Iraq is heavily dependent on Iran for its rapidly growing energy demands, too. Of the 18,000-megawatt output by Iraq’s power grid, 4,000 megawatts rely on Iranian gas and electricity. Following an agreement penned in April, Iranian exports will increase to one-quarter of the grid’s total supply by June 2019. This deal was an unavoidable step taken to meet Iraqis’ demands, lest there be a repeat of the social unrest that rocked oil-producing Basra last year, when the Iranian government turned off one its main power lines Baghdad’s quiet efforts to variegate its energy sources and overdue payments.

While potential projects such as a touted solar power plant in northern Saudi Arabia would reduce Iraq’s exposure to Iran, the plans remain only on the horizon. Moreover, given Tehran’s aggressive retaliatory measures against Baghdad for seeking energy diversification through Saudi Arabia, alternative sources will need to be fully operational to effectively safeguard Iraq’s power grid.

Finally, Iran continues exerting a heavy hand in Iraq’s economy. Many Iraqis are indebted to Iranian-backed banks for car purchases. In the event of war, imports of Iranian-manufactured building supplies vital to post-ISIS reconstruction are likely to stop along with the foodstuffs. The combination of shuttered supply routes and U.S. sanctions would diminish access to capital and the availability of basic goods.

At the same time, Iran is sure to continue its efforts to reconfigure Iraq’s economic playing field by replicating the paramilitary-commercial behemoths it created in its own Basij militia or in Lebanon’s Hezbollah. Funds permitting, such entities established within pro-Iranian factions of the PMF can build clientele relationships generating allegiance and public support for the regime in Tehran.

Empowering the Iraqi People and Government in Wartime

Although scarcity in wartime is unavoidable, the U.S. can take concrete steps to lessen the impact on its Iraqi partners and their people. Recent deals to increase wheat and rice exports from the U.S. represent one step in the right direction; other essential imported foodstuffs include chicken, eggs, and sugar. Supplementary food supplies coordinated with Ankara would provide an opportunity for cooperation between those two powers during a time of tense U.S.-Turkey relations, as well as a boost for the latter’s contracting economy.

Protecting Iraqi energy production and supply will require significant U.S. engagement. Energy diversification from Iranian sources Iraq is urgent. The prospect of renewable energy coming from the Arabian Peninsula is encouraging but is unlikely to materialize in time, much less without Washington’s political pressure on the Saudis to expedite the process. Meanwhile, especially useful would be targeted technical assistance to upgrade Iraq’s electricity infrastructure, which currently loses 60 percent of its power in transmission, according to the International Energy Agency. In the advent of war, Iraq’s oil production and water-borne transport facilities might be targeted, and so would require significant U.S. military cover. Given that Iraqi oil revenue approaches 50 percent of its GDP, with an estimated 80 percent to 90 percent transiting through the Persian Gulf, the country can ill-afford damage or blockage.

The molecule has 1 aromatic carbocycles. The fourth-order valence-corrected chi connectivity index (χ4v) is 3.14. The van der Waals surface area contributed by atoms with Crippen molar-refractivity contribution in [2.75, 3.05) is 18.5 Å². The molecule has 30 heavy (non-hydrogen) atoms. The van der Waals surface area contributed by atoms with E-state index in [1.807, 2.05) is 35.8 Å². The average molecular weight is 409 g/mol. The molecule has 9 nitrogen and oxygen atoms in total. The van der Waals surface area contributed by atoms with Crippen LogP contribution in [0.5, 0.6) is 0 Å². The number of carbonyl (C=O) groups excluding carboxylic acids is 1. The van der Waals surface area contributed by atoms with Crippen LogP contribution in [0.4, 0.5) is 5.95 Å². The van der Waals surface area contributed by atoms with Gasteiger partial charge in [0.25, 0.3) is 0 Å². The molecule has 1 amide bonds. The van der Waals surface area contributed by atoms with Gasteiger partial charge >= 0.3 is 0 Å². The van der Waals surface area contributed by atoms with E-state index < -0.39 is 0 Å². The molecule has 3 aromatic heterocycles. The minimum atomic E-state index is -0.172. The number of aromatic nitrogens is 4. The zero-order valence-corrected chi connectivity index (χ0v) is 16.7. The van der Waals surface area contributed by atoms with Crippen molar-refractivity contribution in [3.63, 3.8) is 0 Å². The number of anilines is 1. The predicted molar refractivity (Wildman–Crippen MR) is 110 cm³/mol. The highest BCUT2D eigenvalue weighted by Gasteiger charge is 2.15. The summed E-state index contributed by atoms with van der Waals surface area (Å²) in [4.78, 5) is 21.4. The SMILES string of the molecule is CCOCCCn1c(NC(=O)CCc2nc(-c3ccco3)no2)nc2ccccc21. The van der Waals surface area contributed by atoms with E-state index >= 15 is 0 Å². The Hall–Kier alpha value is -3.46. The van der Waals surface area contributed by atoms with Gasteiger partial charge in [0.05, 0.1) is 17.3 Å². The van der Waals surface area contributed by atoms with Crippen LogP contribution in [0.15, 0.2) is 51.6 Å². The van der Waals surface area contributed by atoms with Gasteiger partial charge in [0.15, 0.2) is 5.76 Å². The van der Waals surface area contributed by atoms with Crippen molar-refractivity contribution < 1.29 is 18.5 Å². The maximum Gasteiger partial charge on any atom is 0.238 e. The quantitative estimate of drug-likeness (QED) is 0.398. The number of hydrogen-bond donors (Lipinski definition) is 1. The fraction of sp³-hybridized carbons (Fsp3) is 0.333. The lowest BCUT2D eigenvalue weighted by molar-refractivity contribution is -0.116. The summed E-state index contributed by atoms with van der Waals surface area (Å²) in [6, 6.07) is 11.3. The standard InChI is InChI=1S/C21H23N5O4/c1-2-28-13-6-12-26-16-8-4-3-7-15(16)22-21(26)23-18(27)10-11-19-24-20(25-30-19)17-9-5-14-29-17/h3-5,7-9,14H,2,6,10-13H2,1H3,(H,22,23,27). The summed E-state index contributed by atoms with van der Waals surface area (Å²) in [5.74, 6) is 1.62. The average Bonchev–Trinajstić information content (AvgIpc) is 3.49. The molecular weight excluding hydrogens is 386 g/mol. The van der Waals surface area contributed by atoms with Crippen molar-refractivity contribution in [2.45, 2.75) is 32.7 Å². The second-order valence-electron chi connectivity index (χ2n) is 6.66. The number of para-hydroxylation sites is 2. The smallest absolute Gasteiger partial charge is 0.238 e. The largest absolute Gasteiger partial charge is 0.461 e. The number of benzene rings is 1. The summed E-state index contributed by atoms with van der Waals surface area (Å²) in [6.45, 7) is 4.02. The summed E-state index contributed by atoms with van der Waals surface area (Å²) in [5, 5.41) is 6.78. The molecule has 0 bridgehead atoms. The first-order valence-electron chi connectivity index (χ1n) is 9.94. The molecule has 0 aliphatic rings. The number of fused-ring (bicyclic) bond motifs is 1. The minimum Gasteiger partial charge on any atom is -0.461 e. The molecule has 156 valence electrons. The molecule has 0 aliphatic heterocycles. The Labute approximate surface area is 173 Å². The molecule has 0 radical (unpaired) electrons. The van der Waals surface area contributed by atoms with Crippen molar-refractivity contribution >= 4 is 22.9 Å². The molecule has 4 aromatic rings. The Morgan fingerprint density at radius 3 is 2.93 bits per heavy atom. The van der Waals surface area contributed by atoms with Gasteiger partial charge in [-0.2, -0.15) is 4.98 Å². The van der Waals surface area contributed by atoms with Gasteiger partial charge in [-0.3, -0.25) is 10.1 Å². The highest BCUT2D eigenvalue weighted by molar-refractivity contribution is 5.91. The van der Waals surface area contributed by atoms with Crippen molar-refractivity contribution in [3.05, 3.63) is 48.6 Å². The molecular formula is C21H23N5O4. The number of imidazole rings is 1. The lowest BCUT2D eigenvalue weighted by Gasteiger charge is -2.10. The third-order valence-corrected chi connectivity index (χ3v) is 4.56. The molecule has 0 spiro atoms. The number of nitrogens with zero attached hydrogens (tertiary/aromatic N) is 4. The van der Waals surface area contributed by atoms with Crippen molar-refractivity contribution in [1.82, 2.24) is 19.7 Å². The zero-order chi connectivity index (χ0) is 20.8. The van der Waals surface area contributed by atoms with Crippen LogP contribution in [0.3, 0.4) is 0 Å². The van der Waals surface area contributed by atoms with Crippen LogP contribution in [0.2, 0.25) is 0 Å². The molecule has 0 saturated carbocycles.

Finally, the U.S. in concert with its European and Gulf allies can help fill any potential capital deficit via a mix of loans and grants through Iraq’s central bank. Given its increasing oil production and gradually developing economy, Iraq’s sovereign credit rating is stable, according to S&P.

The U.S. investment in Iraq is formidable, to say the least. It would be tested by any war with Iran. The security of this investment demands U.S. support for the Iraqi people when and wherever possible.

IMAGE: Electrical wires crisscross through the air around a minaret in the disputed city of Kirkuk in northern Iraq in 2015.  (Photo by Reza/Getty Images)

 

About the Author(s)

Rahman Al-Jebouri

Senior Fellow at the Institute of Regional and International Studies at the American University of Iraq-Sulaimani, and President of the Political Leadership and Governance Development Academy.

Richard Kraemer

President of the US-Europe Alliance and Eurasia Program fellow at the Foreign Policy Research Institute. Follow him on Twitter (@RichardKraemer7)